And it wasn’t just the state that enacted this through bail and court trials, but our own University administration. They forced through the injunction rather than negotiating with the occupiers; rejected any misconduct on the part of a violent police and security response; refused to apologise even after a summit on peaceful protest organized by the Centre for Human Rights in Practice overwhelmingly affirmed the inability of police and management to defend their flagrant actions; the ludicrous witness statements of Warwick security about Warwick For Free Education being a ‘violent mob intent on fighting the police’ as the University fought to prosecute one of its own students; the manipulative statements from Nigel Threat appealing to nebulous notions of ‘community’ and a ‘spirit of cooperation’ with regard to the management of protest on campus, obscuring its injustices, and vilifying us as ‘yobs’ and a violent unrepresentative minority; security, to this day, accosting, harassing and intimidating us when we engage in something as moderate as chalking.
We should not dissociate the University from the act of state violence perpetrated upon the protestors within Senate House on Dec. 3: it is actively complicit in that violence and has been throughout the totality of its processes, waging a propaganda war and employing every measure and tool of repression imaginable. It was evident that, in the aftermath and following months after Dec. 3, the University was much more concerned with mitigating damage to its reputation than it was with addressing damage to the wellbeing of its students.
In a climate of marketisation, the prestige and image of the University is everything, it is indispensable; and the welfare of students is relegated to a statistical variable in satisfaction surveys: in other words, it is disposable, attended to superficially, performed rather than acting as a guiding principle. We are disposable, and – when we dissent – enemies, villains, to whom the nebulous ‘duty of care’ of the University no longer extends. This ‘duty of care’ is simply the securing and legitimisation of our compliance.
And, so, a year on, there is no closure, no apology, and – perhaps above all – no genuine convalescence. This violence is so embedded in all the operations and relations that constitute the University and society at large that it is hardly escapable: crystallised in injunctions and state-enforced hostility to a free education campaigning group, even less so. Yet, despite vilification, intimidation, brutality, we persist in our fight, stronger and more resolute than ever before. Dec. 3 will not be the day in which we simply lament the violence of the University and the state, nor capitulate to the narratives they have woven to delegitimize and contain us.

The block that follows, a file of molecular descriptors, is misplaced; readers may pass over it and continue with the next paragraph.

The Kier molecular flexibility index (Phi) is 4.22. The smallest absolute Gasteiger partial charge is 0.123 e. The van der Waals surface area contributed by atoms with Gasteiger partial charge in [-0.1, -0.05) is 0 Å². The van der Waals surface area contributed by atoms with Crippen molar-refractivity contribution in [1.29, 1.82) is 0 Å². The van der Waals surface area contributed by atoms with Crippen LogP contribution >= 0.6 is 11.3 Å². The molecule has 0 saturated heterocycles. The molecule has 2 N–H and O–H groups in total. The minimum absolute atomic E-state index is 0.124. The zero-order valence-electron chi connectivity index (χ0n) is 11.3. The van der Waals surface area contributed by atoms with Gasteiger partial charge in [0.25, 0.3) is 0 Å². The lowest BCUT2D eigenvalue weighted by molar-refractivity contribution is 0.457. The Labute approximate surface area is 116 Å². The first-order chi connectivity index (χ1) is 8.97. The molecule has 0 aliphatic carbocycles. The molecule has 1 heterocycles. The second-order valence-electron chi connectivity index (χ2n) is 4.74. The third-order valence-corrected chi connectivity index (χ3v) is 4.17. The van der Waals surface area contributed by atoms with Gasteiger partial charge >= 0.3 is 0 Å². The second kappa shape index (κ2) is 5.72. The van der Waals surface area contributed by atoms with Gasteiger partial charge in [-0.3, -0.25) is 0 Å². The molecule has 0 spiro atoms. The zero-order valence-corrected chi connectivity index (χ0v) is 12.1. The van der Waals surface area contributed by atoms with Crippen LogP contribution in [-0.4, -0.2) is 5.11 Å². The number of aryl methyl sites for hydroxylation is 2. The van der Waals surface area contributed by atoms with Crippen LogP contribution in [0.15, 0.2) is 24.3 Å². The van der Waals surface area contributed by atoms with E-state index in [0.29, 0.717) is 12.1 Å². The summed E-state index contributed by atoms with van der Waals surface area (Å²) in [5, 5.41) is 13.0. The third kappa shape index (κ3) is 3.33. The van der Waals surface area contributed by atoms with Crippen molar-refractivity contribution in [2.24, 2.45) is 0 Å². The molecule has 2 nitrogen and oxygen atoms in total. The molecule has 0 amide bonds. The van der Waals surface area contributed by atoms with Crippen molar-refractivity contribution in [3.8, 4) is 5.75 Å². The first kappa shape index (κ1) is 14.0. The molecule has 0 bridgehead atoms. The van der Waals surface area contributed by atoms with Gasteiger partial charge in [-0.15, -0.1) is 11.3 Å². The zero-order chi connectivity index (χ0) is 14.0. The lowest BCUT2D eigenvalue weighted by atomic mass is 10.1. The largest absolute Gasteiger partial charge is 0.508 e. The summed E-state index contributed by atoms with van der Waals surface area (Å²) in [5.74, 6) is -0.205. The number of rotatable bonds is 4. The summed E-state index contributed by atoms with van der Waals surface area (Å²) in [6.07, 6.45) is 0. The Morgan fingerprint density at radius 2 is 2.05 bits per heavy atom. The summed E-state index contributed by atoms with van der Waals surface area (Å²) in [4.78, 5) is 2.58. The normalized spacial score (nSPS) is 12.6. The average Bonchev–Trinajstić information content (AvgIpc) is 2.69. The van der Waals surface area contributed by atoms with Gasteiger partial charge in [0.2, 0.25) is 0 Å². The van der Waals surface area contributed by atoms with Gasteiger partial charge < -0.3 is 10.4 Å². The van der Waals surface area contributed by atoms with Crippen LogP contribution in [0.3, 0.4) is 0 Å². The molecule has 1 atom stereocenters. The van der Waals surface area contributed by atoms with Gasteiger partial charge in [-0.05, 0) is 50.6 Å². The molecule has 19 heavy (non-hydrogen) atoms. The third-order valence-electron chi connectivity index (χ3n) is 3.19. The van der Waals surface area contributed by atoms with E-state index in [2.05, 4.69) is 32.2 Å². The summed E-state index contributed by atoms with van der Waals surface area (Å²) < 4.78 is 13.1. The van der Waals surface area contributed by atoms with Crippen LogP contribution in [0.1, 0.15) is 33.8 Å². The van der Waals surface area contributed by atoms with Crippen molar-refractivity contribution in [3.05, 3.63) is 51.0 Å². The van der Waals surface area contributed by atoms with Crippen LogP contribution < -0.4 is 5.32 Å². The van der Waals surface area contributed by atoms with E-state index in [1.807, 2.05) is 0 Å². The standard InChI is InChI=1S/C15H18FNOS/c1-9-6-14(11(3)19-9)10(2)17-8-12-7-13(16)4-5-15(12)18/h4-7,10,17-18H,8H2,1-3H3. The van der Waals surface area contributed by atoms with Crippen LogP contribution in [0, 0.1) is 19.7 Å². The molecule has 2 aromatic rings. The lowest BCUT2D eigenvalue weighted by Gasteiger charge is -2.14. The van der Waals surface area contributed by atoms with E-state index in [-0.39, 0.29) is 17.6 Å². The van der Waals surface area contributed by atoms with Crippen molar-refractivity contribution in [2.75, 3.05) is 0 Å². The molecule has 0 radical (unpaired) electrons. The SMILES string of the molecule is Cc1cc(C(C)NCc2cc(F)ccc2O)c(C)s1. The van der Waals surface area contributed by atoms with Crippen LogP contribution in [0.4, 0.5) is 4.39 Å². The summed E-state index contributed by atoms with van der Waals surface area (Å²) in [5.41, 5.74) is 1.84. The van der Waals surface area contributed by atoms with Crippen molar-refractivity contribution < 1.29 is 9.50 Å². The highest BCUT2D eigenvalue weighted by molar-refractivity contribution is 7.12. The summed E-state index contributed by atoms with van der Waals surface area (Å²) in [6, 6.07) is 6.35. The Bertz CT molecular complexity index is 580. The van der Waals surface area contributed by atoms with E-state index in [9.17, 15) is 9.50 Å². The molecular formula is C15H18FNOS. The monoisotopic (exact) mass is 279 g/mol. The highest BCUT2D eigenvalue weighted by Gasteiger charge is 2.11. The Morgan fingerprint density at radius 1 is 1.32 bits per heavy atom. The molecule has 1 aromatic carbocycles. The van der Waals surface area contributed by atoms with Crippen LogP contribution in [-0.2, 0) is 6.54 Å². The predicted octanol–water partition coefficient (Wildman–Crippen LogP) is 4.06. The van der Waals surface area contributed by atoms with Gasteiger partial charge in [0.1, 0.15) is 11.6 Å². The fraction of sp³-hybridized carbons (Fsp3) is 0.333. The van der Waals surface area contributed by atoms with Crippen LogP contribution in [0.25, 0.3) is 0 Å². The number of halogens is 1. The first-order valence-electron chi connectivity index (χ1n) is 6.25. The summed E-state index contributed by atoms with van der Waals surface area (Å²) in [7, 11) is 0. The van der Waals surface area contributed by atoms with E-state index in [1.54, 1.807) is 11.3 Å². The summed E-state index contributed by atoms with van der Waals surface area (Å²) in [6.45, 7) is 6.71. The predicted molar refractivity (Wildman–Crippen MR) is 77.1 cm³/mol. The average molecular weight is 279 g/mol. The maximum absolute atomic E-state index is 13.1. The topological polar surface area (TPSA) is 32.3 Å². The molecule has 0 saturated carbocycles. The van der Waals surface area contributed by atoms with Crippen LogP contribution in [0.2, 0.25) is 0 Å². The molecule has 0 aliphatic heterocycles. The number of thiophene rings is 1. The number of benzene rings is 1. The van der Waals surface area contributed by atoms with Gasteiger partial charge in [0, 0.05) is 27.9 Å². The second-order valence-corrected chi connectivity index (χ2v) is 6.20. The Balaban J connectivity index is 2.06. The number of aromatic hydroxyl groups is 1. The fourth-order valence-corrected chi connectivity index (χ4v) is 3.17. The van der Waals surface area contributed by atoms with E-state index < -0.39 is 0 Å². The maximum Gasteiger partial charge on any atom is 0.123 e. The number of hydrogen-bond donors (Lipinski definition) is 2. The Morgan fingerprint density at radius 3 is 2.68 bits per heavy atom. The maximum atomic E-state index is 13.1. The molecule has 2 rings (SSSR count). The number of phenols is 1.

This is an anniversary of pain, yes – but it is also the anniversary of the story we have composed. It is a story of one of the largest protests in Warwick’s history on Dec. 4, a story of a militant resurgence of activism on Warwick campus, a story of fossil fuel divestment and the defeat of Teach Higher, a story of the Warwick contingent leading the National Demonstration for Free Education and Living Grants for All just weeks ago. It is a story of friendship and connection and community tempered through tears and bruises and hardship. We have found clarity, and resilience, and bravery, and compassion in one another, when the University and state afforded us none. This is a story not merely of pain, but a memory too, of hope, a marking of our strength and our collective will to struggle and overcome adversity. This is a story of loss, of despair, of violence – but it is also one of care, and resistance, and loyalty, prevailing to this moment, and in every moment preceding it. This is our day – not theirs. It is for the storming of the Rootes building, it is for every tear cried in court and in police stations, it is for every message and action of solidarity, it is for our reclaiming of Senate House after the peaceful protest summit, it is for the affection and comradeship that sustained me through everything, it is for that ferocious impulse to abandon no friend to the grasp of police, and it is for our flare of rebellion within an ever-burning legacy at Warwick and beyond.
One year on, we’re still fighting. Maybe that’s our closure, and maybe that’s enough.
Luke Dukinfield is a Chemistry undergraduate, member of Warwick For Free Education (WFFE), and was taken to court for the role they played in the events of Dec. 3.